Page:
The news that Julius Thomas will likely be traded to the Miami Dolphins and reuniting with his Denver offensive coordinator Adam Gase will shake up the fantasy football outlook for both the Miami and Jacksonville Jaguars rosters.
While Julius Thomas underwhelmed in an injury-riddled 2016 campaign, amassing only 30 receptions for 281 yards and 4 touchdowns, his athletic profile commands the attention of the fantasy football community. Thomas goes to a Miami depth chart that didn’t produce many fantasy relevant weeks at tight end in 2016, with the lone exception being a four-week hot streak by Michigan State-product Dion Sims, which culminated in a two touchdown performance in week 15. While Sims is a decent prospect in terms of measurables, Thomas should have no problem cruising past him and the decaying corpse of Jordan Cameron to the top of the Miami tight end depth chart.
The impending free agency period will also leave behind a hefty number targets in the Miami offense should Kenny Stills choose to walk, which seems likely. While Julius Thomas will not be running the Stills route tree for Ryan Tannehill, those 81 targets Stills commanded in 2016 are going to be soaked up by a receiving group featuring work-in-progress DeVante Parker, the world-record-holder-for-lowest-target-depth Jarvis Landry, and an entirely unproven Leonte Carroo.
This all leads up to the most important aspect of Julius Thomas‘ move: Adam Gase. Thomas goes back to the coordinator that he’s enjoyed the most success under by a wide margin. Over the course of the 2013 and 2014 seasons, Thomas reeled in 89 passes for 1277 yards and an astronomical 24 touchdowns. It’s plain to see that Ryan Tannehill is not Peyton Manning (well, maybe 2015 Peyton Manning), and Miami’s 124 red zone plays in 2016 were only good for 27th in the league, but that’s still an upgrade over Jacksonville’s abysmal 108 red zone plays in 2016 (last in the NFL). The slight uptick in red zone opportunities and lack of pass-catching weapons outside of DeVante Parker and Jarvis Landry are cause for optimism for Julius Thomas in Miami. Adam Gase may not be an offensive genius, but Gase is absolutely an upgrade over Gus Bradley.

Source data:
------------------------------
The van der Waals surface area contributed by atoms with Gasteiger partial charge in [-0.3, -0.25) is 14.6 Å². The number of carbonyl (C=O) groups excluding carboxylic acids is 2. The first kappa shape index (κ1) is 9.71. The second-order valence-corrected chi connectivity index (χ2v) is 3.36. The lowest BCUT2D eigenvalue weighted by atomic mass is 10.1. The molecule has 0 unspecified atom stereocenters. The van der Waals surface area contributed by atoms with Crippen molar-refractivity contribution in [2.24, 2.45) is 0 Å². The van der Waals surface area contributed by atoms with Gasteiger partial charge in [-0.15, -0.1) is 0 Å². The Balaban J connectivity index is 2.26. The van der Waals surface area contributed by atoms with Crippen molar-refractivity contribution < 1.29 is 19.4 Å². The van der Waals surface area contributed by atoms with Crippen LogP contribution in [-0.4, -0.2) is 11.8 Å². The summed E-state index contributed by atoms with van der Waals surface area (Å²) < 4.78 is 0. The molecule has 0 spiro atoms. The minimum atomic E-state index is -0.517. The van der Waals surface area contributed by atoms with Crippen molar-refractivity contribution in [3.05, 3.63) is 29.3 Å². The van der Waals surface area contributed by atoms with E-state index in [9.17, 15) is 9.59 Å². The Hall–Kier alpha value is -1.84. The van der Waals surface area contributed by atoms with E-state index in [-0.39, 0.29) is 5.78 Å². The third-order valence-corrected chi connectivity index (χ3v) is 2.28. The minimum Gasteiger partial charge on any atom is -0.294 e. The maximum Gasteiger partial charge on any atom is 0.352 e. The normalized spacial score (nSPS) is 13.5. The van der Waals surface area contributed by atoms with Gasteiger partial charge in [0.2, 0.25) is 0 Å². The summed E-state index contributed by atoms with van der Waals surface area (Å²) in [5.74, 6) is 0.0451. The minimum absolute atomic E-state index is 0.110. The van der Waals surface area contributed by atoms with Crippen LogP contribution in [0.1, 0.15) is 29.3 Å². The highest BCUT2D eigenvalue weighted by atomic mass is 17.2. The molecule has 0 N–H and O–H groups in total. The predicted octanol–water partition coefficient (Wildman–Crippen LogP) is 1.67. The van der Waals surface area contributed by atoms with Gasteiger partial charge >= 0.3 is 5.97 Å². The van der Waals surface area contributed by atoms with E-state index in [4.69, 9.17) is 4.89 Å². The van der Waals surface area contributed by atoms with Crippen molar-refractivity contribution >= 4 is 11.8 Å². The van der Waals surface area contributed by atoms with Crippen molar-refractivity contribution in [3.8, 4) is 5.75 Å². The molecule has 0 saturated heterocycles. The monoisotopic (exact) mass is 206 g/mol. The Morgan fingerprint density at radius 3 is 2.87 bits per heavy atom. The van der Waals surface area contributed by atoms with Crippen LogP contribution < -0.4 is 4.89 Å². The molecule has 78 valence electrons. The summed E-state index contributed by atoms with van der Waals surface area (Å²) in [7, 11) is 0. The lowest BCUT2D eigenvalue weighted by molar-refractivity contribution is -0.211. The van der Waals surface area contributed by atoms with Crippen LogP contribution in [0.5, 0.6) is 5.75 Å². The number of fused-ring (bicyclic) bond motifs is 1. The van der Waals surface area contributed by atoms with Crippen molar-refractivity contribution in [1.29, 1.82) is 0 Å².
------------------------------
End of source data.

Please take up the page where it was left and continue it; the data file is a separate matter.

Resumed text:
Bill Belichick could go 0-16 for 41 consecutive seasons and still have a better winning percentage than Gus Bradley.
— JJ Zachariason (@LateRoundQB) December 14, 2016
In Jacksonville, there is more reason for excitement than one might think. While Julius Thomas leaves a depth chart without an established usurper, brutish Ben Koyack and intriguing Neal Sterling have been biding their time, waiting to break out. Don’t @ me about Marcedes Lewis.
While the Sterling-Lewis-Koyack trio only combined for 51 catches for 440 yards and 2 touchdowns in 2016, the departure of Julius Thomas presents a golden opportunity for one of these tight ends to establish a role on the historically pass-oriented Jacksonville offense, especially in the red zone as Allen Robinson commands the attention of opposing defenses.
Marcedes Lewis is the definition of an expendable player past his prime, and while Ben Koyack is certainly big at 6-5, 255, that’s about all he is. Neal Sterling possesses the most upside with above-average measurables across the board and a physical makeup bearing resemblance to that of a taller Delanie Walker. Sterling is probably on waivers in just about every dynasty league out there, and if he’s not, I guarantee you can get him on your roster in exchange for the latest draft pick in your arsenal. What do you have to lose?
While there is reason for cautious optimism regarding Neal Sterling, the Jaguars could also shake things up by taking one of the several high-caliber tight ends in the upcoming draft class. However, even if O.J. Howard was to find his way onto the Jacksonville depth chart, it’s been well-documented that tight ends transitioning from college to the NFL are met with a steep learning curve that has slowed the development of even the most elite tight end prospects.
Whether Jacksonville injects new talent into its relatively weak offensive roster or not, this is a situation to pay close attention to leading up to the 2017 season, as is Julius Thomas‘ reunion with Adam Gase.